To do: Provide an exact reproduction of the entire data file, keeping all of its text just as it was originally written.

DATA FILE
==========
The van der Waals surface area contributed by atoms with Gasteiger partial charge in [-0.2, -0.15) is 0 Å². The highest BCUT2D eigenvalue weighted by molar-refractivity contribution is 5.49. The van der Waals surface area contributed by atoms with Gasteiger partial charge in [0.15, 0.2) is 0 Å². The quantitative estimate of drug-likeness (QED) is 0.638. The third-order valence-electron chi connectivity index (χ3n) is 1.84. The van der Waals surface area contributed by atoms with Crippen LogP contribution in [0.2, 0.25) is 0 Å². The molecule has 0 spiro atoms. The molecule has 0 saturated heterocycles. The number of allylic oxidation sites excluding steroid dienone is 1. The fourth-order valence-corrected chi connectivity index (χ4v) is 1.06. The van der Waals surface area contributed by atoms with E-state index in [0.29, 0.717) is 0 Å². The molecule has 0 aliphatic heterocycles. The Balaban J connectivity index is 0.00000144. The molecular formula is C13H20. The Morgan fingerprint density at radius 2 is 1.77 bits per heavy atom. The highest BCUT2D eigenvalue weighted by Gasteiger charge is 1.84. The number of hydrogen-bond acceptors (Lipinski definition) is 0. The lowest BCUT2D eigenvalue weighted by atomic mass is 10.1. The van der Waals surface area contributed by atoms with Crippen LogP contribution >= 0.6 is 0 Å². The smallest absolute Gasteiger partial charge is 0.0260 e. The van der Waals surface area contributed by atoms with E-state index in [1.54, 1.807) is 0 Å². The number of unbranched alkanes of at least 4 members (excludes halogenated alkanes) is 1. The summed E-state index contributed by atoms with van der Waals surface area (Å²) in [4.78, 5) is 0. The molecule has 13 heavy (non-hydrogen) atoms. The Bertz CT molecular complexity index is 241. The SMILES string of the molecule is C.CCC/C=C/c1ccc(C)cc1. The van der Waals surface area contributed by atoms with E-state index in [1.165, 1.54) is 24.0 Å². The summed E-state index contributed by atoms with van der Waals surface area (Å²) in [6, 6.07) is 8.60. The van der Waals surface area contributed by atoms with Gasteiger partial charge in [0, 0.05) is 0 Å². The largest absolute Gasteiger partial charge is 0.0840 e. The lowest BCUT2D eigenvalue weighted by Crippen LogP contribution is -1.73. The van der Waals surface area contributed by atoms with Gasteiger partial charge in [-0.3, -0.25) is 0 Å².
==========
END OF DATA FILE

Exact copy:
The van der Waals surface area contributed by atoms with Gasteiger partial charge in [-0.2, -0.15) is 0 Å². The highest BCUT2D eigenvalue weighted by molar-refractivity contribution is 5.49. The van der Waals surface area contributed by atoms with Gasteiger partial charge in [0.15, 0.2) is 0 Å². The quantitative estimate of drug-likeness (QED) is 0.638. The third-order valence-electron chi connectivity index (χ3n) is 1.84. The van der Waals surface area contributed by atoms with Crippen LogP contribution in [0.2, 0.25) is 0 Å². The molecule has 0 spiro atoms. The molecule has 0 saturated heterocycles. The number of allylic oxidation sites excluding steroid dienone is 1. The fourth-order valence-corrected chi connectivity index (χ4v) is 1.06. The van der Waals surface area contributed by atoms with E-state index in [0.29, 0.717) is 0 Å². The molecule has 0 aliphatic heterocycles. The Balaban J connectivity index is 0.00000144. The molecular formula is C13H20. The Morgan fingerprint density at radius 2 is 1.77 bits per heavy atom. The highest BCUT2D eigenvalue weighted by Gasteiger charge is 1.84. The number of hydrogen-bond acceptors (Lipinski definition) is 0. The lowest BCUT2D eigenvalue weighted by atomic mass is 10.1. The van der Waals surface area contributed by atoms with Crippen LogP contribution >= 0.6 is 0 Å². The smallest absolute Gasteiger partial charge is 0.0260 e. The van der Waals surface area contributed by atoms with E-state index in [1.54, 1.807) is 0 Å². The number of unbranched alkanes of at least 4 members (excludes halogenated alkanes) is 1. The summed E-state index contributed by atoms with van der Waals surface area (Å²) in [4.78, 5) is 0. The molecule has 13 heavy (non-hydrogen) atoms. The Bertz CT molecular complexity index is 241. The SMILES string of the molecule is C.CCC/C=C/c1ccc(C)cc1. The van der Waals surface area contributed by atoms with E-state index in [1.165, 1.54) is 24.0 Å². The summed E-state index contributed by atoms with van der Waals surface area (Å²) in [6, 6.07) is 8.60. The van der Waals surface area contributed by atoms with Gasteiger partial charge in [0, 0.05) is 0 Å². The largest absolute Gasteiger partial charge is 0.0840 e. The lowest BCUT2D eigenvalue weighted by Crippen LogP contribution is -1.73. The van der Waals surface area contributed by atoms with Gasteiger partial charge in [-0.3, -0.25) is 0 Å².